Saturday, October 29, 2011

Dia de los Muertos

Dia de los Muertos

Death is sitting on my left shoulder, insisting
I remember, Death tapping
whispering, Don’t you dare forget, girl.

I took your son, your friend, your husband,
the first boy who ever kissed you
and if you don’t watch out

I’ll get everyone you want to love.
I’m not talking about old age.

Here I am with Death dancing
with my head on his shoulder.
He collects my tears in the bowl of

his collarbone.
I long to be comforted, am squeezed
between his ribs trying to find

a heartbeat. In the silence I whisper No
because the embrace is all too clear,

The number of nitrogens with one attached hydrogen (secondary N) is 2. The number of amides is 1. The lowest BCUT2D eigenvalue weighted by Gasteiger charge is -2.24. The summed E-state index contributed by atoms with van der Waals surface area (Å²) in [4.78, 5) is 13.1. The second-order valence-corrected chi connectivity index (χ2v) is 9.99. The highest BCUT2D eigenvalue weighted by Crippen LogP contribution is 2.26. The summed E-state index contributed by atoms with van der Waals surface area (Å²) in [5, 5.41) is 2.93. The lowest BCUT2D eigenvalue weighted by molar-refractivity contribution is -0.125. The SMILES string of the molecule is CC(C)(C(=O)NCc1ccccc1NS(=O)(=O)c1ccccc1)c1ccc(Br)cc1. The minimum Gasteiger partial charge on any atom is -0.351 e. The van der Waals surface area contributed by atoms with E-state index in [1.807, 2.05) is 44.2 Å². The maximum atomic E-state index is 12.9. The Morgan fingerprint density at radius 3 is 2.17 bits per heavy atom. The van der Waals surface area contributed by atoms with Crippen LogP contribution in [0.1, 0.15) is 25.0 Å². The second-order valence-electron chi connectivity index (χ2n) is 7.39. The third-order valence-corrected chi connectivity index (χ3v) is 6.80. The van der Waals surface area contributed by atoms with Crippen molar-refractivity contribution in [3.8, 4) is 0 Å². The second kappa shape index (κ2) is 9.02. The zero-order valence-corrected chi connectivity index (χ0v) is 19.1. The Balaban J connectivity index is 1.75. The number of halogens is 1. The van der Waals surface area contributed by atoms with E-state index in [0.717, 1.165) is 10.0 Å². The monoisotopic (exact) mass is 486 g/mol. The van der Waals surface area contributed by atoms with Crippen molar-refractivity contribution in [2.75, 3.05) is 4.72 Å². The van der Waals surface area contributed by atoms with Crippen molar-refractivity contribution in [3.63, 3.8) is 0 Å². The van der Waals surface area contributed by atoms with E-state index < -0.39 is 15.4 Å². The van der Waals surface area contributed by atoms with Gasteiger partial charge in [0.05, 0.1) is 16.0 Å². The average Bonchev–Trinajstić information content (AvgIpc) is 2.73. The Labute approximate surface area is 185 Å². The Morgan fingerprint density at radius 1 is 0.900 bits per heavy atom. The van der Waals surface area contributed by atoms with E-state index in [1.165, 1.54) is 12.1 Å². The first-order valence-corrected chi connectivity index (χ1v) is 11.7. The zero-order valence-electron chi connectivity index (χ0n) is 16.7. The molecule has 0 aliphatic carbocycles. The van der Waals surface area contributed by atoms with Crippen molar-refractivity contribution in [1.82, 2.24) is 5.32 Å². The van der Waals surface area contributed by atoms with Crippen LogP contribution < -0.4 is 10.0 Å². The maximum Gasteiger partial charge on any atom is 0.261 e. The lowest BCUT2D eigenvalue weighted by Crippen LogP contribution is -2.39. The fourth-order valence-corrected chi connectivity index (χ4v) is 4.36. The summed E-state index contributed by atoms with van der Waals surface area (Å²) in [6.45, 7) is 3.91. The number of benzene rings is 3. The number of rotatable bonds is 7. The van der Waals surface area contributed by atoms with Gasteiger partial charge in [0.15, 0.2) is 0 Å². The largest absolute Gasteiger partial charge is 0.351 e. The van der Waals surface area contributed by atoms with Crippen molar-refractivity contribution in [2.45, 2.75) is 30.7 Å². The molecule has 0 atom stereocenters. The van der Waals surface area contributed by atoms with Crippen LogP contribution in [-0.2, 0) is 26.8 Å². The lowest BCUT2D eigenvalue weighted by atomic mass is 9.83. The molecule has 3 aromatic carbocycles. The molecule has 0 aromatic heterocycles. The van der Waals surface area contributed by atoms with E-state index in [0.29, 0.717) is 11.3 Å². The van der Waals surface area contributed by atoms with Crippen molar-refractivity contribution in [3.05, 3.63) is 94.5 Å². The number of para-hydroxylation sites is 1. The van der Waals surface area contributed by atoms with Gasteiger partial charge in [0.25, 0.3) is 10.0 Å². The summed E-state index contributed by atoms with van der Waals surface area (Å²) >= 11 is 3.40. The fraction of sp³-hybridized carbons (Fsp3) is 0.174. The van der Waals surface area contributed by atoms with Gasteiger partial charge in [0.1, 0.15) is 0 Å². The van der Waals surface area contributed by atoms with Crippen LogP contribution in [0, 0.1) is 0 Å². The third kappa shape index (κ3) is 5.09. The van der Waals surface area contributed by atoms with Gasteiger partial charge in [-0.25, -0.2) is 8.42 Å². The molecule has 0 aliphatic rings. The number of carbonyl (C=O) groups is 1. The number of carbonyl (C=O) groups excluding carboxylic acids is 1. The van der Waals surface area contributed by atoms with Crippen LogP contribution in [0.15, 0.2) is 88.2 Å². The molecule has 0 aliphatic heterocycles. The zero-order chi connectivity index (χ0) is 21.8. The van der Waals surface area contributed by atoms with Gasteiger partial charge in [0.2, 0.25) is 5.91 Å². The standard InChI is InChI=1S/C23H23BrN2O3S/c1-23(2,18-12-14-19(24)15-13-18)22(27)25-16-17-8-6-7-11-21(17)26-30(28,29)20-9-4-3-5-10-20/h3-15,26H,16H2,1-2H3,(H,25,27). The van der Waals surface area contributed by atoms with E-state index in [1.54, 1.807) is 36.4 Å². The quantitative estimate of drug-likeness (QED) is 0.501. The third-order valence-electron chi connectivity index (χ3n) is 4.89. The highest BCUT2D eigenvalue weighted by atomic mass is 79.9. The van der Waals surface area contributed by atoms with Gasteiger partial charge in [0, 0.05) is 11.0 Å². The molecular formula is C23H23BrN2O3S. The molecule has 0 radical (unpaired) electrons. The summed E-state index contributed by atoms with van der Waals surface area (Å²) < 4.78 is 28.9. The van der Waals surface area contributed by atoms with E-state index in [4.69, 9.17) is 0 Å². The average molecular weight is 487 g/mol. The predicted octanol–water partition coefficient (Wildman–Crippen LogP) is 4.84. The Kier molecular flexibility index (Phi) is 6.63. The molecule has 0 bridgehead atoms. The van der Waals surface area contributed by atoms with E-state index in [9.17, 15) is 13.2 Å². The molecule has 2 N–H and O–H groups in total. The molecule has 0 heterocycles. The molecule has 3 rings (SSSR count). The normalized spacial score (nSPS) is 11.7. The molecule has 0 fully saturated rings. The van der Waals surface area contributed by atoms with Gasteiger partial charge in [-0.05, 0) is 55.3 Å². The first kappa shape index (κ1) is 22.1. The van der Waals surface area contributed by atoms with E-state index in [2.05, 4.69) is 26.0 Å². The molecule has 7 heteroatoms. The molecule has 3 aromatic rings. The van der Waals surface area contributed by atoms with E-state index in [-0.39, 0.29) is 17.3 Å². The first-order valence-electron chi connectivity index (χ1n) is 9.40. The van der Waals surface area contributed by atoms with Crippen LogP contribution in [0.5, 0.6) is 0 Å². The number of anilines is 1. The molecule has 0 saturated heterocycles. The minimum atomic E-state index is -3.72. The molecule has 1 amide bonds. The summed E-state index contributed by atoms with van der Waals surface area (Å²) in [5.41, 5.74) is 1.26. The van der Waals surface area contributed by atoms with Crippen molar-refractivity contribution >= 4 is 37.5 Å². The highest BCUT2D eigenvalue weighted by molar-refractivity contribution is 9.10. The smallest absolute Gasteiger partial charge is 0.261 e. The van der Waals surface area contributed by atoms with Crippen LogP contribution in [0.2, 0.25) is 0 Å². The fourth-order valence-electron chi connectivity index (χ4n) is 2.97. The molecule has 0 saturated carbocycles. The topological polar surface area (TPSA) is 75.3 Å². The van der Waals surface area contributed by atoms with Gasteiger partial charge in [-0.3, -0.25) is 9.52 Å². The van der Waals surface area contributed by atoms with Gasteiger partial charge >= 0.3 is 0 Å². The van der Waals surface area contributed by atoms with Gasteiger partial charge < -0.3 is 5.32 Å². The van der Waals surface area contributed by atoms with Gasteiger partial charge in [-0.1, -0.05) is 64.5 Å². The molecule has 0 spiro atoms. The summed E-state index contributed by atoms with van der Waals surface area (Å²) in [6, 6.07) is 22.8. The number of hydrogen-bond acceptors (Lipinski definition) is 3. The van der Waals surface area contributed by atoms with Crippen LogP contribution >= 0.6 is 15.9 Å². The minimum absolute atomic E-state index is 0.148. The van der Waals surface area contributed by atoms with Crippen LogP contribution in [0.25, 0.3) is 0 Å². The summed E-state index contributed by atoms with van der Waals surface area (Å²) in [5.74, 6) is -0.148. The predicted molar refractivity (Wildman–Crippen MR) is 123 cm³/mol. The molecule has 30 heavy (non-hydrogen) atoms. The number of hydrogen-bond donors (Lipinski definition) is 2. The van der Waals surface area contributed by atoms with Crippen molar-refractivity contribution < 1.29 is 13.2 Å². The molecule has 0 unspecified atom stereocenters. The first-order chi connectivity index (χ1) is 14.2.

he wants to claim something that isn’t

mine to give. When I walked
among the graves in Oaxaca
death felt like warm yellow candlelight

spilling across the scars carved into the
ground, the young and the old cast in
their perpetual costumes, the young

dressed in excitement, masks, pulling
at my coat to beg for a treat, the old
huddled together for companionship

as they kept vigil, as they murmured
their memories into the smoke of copal.
At the entrance to el campo santo

we bought hand-made clay coffee mugs
painted with all the colors of Mexico
fragile as the mist among the broken corn

stalks, bright as a Mariachi tune
played at a wedding.
Death is tapping on my forehead

his insistent subtle chatter,
What if? What if?
I hold out my arms as if I could

make a bargain but it’s a lie.
I would gladly pay the debt if it meant
we would finally love

without fear. Do I dare to take
another knowing Death is jealous
of anyone I ever hold close?

Death, I am asking for a divorce.
I’m not talking about rest in peace.

No comments: